The net change in employed persons in September was 661,000. Employment gains have slowed each month since June when 4.8 million jobs were recovered. The baseline against which future comparisons will be made is February 2020, the all-time high for nonfarm employment. Figure 1 shows the total number of people employed in the nonfarm economy.
Table 1 is designed on rolling time periods: 1 month, 3 months, 1 year and 2 years. It breaks total employment into service and goods-producing industries and then into private and government employees. Most of the goods-producing employees work in manufacturing and construction and the components of these two sectors of most relevance to steel people are identified. Comparing service industries and goods-producing industries in September vs. August shows both to be up by 0.5 percent. Note, the subcomponents of both manufacturing and construction shown in Table 1 don’t add up to the total because we have only included those with the most relevance to the steel industry.
Comparing September to August, manufacturing was up by 0.5 percent and construction was up by 0.4 percent. In the year-over-year comparison, manufacturing has lost 5.0 percent and construction 3.7 percent. As the Bureau of Labor Statistics (BLS) reported Oct. 2: “Manufacturing added 66,000 jobs over the month. Durable goods accounted for about two-thirds of the gain, led by motor vehicles and parts (+14,000) and machinery (+14,000). Despite gains over the past five months, employment in manufacturing is 647,000 below February’s level. Construction employment increased by 26,000 in September, with growth in residential specialty trade contractors (+16,000) and construction of buildings (+12,000). Construction employment is below its February level by 394,000.”
In May through September, manufacturing employment rose by 716,000, but is down by 647,000 since February. Employment in transportation equipment and oil and gas production rose in September, but declined in primary metals manufacture. Trucking gained 5,000 in September and has gained 24,000 jobs since April.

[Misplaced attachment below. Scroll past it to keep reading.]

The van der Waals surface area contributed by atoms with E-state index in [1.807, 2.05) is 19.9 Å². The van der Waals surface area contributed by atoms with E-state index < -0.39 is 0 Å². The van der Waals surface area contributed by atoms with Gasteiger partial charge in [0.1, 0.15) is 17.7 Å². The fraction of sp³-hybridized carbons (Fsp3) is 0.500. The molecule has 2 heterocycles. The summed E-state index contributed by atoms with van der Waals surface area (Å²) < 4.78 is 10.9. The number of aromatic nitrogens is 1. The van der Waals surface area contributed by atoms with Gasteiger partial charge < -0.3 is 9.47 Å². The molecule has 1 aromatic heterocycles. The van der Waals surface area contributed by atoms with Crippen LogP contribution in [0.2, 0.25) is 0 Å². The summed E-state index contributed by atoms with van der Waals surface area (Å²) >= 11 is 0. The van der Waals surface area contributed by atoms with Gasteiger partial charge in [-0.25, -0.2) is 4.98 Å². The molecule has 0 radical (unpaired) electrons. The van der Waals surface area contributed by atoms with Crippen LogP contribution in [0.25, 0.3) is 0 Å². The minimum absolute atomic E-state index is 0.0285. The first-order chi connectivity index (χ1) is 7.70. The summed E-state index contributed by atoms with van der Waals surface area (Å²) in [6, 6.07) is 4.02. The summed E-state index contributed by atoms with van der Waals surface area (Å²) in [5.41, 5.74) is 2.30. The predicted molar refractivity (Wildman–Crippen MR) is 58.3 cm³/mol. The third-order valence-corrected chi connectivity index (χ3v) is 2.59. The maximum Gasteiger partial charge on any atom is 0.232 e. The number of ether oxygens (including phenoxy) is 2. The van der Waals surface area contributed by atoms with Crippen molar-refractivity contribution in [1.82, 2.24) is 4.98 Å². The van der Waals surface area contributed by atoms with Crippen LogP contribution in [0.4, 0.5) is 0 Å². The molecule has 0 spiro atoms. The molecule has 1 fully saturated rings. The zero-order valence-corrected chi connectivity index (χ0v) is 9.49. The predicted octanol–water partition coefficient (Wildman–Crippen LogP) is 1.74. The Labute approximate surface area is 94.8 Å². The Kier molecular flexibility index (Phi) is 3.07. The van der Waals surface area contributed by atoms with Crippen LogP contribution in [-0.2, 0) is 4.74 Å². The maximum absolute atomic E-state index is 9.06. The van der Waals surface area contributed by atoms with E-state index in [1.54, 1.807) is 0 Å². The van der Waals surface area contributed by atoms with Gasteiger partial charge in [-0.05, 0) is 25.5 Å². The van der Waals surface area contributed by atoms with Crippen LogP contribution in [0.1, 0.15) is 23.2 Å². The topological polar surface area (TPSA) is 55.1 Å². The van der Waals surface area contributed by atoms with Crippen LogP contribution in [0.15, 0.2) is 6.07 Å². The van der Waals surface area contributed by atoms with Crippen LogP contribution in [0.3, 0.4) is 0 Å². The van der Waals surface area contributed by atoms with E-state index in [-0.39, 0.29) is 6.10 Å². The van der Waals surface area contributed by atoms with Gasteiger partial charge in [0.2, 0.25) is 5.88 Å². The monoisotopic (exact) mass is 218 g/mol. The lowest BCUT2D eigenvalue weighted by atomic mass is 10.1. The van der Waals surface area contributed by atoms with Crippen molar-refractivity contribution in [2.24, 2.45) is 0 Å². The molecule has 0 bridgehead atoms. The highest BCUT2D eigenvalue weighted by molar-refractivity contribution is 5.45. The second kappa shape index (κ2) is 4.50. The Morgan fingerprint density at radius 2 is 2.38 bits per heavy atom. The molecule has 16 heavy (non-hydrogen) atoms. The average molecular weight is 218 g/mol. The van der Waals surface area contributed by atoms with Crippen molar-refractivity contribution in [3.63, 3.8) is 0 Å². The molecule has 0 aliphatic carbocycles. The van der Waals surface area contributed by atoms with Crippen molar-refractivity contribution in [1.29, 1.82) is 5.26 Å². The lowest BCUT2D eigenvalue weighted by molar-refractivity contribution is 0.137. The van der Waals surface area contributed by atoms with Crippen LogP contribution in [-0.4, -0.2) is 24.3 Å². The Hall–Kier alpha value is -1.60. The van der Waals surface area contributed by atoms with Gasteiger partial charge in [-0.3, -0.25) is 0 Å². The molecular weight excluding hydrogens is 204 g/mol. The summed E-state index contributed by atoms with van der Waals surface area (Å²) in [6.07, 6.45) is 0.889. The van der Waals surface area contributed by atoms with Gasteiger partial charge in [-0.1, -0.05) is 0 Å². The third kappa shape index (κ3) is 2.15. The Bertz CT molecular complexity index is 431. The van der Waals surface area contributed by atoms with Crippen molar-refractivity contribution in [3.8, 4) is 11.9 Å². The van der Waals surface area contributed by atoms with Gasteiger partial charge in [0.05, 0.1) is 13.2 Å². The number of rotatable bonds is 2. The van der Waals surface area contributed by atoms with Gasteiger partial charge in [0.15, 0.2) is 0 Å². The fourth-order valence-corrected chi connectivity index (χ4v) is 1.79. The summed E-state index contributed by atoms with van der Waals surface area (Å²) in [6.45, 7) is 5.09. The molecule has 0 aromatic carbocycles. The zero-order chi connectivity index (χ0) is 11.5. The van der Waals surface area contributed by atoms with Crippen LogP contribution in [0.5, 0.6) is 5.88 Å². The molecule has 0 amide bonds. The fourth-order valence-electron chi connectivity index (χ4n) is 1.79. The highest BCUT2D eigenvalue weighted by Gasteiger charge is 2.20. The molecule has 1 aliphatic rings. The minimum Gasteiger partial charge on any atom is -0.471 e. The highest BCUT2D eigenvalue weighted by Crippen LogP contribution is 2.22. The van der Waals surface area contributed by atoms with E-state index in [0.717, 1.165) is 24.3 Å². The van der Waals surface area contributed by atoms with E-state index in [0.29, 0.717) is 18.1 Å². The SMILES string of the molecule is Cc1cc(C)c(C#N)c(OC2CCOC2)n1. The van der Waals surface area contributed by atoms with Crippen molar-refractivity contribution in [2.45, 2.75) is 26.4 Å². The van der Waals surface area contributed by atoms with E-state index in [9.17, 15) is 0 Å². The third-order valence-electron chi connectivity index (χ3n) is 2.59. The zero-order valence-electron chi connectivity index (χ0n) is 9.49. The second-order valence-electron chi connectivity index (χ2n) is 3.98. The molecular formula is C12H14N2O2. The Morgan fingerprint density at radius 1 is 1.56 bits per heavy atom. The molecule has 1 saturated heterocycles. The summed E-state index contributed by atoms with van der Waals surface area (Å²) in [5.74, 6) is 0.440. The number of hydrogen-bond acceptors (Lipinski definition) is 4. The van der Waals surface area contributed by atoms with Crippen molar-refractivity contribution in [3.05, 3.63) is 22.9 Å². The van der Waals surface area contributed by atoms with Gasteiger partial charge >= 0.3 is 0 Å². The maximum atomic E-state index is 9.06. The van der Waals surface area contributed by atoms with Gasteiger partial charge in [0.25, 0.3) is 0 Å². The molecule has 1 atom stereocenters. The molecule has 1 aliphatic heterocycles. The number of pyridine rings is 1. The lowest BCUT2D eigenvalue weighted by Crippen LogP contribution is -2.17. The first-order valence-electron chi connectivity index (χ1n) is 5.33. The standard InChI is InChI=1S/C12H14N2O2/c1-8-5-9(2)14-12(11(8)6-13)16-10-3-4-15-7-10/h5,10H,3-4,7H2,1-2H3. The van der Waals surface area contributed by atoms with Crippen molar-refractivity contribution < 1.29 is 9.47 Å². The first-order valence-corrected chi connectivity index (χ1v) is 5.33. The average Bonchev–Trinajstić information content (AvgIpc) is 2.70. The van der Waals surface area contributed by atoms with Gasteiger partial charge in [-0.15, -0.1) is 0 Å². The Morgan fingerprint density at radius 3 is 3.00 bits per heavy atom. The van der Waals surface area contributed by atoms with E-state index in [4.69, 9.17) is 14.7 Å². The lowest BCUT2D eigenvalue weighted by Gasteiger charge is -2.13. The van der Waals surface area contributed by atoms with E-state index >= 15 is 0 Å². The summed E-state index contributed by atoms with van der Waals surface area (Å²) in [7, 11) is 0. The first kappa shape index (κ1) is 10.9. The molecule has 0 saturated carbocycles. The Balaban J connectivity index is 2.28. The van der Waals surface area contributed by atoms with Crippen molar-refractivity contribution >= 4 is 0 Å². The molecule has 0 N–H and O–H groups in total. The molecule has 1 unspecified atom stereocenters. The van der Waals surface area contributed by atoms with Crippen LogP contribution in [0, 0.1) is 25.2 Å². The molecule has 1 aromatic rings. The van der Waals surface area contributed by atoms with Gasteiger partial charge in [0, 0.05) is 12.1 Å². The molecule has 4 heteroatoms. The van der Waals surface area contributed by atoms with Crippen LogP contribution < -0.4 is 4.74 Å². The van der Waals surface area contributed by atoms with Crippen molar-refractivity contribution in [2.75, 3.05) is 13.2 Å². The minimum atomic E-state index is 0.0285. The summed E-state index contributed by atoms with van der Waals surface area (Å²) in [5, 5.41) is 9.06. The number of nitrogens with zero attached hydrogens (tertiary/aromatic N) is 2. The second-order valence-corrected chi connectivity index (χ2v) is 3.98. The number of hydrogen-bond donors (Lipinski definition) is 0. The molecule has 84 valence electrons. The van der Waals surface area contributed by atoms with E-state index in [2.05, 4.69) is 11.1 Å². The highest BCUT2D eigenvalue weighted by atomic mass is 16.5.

In May through September, construction added 689,000 jobs, but is down by 394,000 since February. In September, residential buildings gained 7,000 positions and highway construction gained 8,400 positions. Commercial construction, industrial buildings and heavy civil engineering declined.
Figure 2 shows the history of employment in manufacturing and construction since January 2005.
The reported number of unemployed manufacturing and construction workers is shown in Figure 3. These totaled 935,000 and 700,000, respectively, at the end of September.
SMU Comment: Year over year in September, manufacturing and construction employment were down by 5.0 percent and 3.7 percent, respectively. These sectors encompass most of the steel consumed in the U.S. Residential construction is still healthy and is propping up the overall construction sector, but doesn’t consume much steel compared to nonresidential and infrastructure. Primary metals has performed much worse than overall manufacturing in all four time periods considered in Table 1.
Explanation: On the first or second Friday of each month, the Bureau of Labor Statistics releases the employment data for the previous month. Data is available at www.bls.gov. The BLS employment database is a reality check for other economic data streams such as manufacturing and construction. It is easy to drill down into the BLS database to obtain employment data for many subsectors of the economy. The important point about all these data streams is the direction in which they are headed.
Peter WrightRead more from Peter Wright
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